Anthony Gutierrez (right), an arson investigator for the Orange Fire Department and a CERT instructor, talks to CERT volunteers at the start of a recent training session.
Photo by Steven Georges/Behind the Badge OC

“There’s going to be a lot of animals and you’re going to have to be able to accommodate them,” she said.

Orange City Fire firefighter/paramedic Stephen Fan, a CERT instructor, led the session on basic tourniquet application.

“What happens if bleeding doesn’t stop?” he asked the volunteers. “We’re going to go to the tourniquet.”

He acknowledged that most people do not feel comfortable about putting on a tourniquet.

Orange CERT volunteers remove Orange Fire Explorer Parker Colton, playing the part of an injured person, from an office building during a training session.
Photo by Steven Georges/Behind the Badge OC

He asked the volunteers why they’re afraid. They responded that they worried about stopping circulation and causing gangrene.

“I don’t want you guys to be afraid of putting on a tourniquet because someone’s going to lose their arm,” Fan told the volunteers, adding that in many cases the alternative is death and many times tourniquets are needed when an extremity already has been amputated.

Orange CERT volunteers tend to “injured” people, Orange Fire Explorer Parker Colton, bottom, Orange PD Volunteer Keith Fawver and 12-year-old Cody Chastain, top, during a medical triage training session.
Photo by Steven Georges/Behind the Badge OC

With that, he demonstrated the proper way to apply a tourniquet before having the volunteers practice on each other.

As the first graduate of the CERT program, Mayor Smith told Behind the Badge that the course “exceeded my expectations.” She found the program to be very detailed, professional and helpful.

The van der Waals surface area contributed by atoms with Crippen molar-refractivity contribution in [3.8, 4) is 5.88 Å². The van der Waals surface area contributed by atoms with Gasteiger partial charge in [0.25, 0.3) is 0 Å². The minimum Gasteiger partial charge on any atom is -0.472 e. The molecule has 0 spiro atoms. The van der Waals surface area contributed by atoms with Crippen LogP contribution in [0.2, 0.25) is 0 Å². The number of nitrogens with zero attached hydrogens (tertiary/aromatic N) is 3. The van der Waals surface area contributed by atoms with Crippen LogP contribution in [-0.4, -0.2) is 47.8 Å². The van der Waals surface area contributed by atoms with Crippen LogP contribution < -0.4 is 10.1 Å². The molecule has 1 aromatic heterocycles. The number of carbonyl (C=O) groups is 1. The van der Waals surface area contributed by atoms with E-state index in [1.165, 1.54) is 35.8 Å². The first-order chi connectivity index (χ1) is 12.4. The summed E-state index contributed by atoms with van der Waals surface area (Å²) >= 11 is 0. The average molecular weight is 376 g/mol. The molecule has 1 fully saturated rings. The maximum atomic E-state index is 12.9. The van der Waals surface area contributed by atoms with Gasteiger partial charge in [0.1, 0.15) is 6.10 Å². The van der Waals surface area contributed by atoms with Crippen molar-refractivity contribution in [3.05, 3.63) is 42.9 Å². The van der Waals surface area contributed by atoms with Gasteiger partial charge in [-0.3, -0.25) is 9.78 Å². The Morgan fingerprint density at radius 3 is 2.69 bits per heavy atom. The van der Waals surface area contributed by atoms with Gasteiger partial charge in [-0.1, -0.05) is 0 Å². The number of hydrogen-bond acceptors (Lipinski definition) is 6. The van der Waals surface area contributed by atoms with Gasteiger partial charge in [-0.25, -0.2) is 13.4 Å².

“It’s everyday skills that you can use,” she said, adding that it helps the city in a disaster situation because these are trained volunteers city and public safety workers can rely on. “It makes us a safer community.”

Anthony Gutierrez, an arson investigator for the Orange Fire Department and a CERT instructor, goes over how each team did after a CERT training session.
Photo by Steven Georges/Behind the Badge OC

Orange CERT volunteers Jeff Wong, left, and Friedel Borges put out a test fire.
Photo by Steven Georges/Behind the Badge OC

Orange Mayor Teresa “Tita” Smith, a CERT volunteer, talks about the invaluable service CERT volunteers provide to the city. Behind her is Orange Police Chief Thomas Kisela and Orange Fire Chief Jack Thomas, right.
Photo by Steven Georges/Behind the Badge OC

Orange PD Sgt. Phil McMullin talks to CERT volunteers, with Orange PD Crime Prevention Specialist Michelle Micallef, left, as they gather for a CERT training session.
Photo by Steven Georges/Behind the Badge OC

City of Orange Mayor and CERT volunteer Teresa “Tita” Smith gathers with other CERT volunteers as CERT of Orange celebrates its two-year anniversary.
Photo by Steven Georges/Behind the Badge OC

Orange Fire Explorer Titus Dejong plays the part of an injured person as CERT volunteers remove office items from him during a training session.
Photo by Steven Georges/Behind the Badge OC

Orange CERT volunteer Beverly Nelson checks on Cody Chastain, 12, of Yorba Linda, as he plays the part of an injured person during a CERT medical triage training session.
Photo by Steven Georges/Behind the Badge OC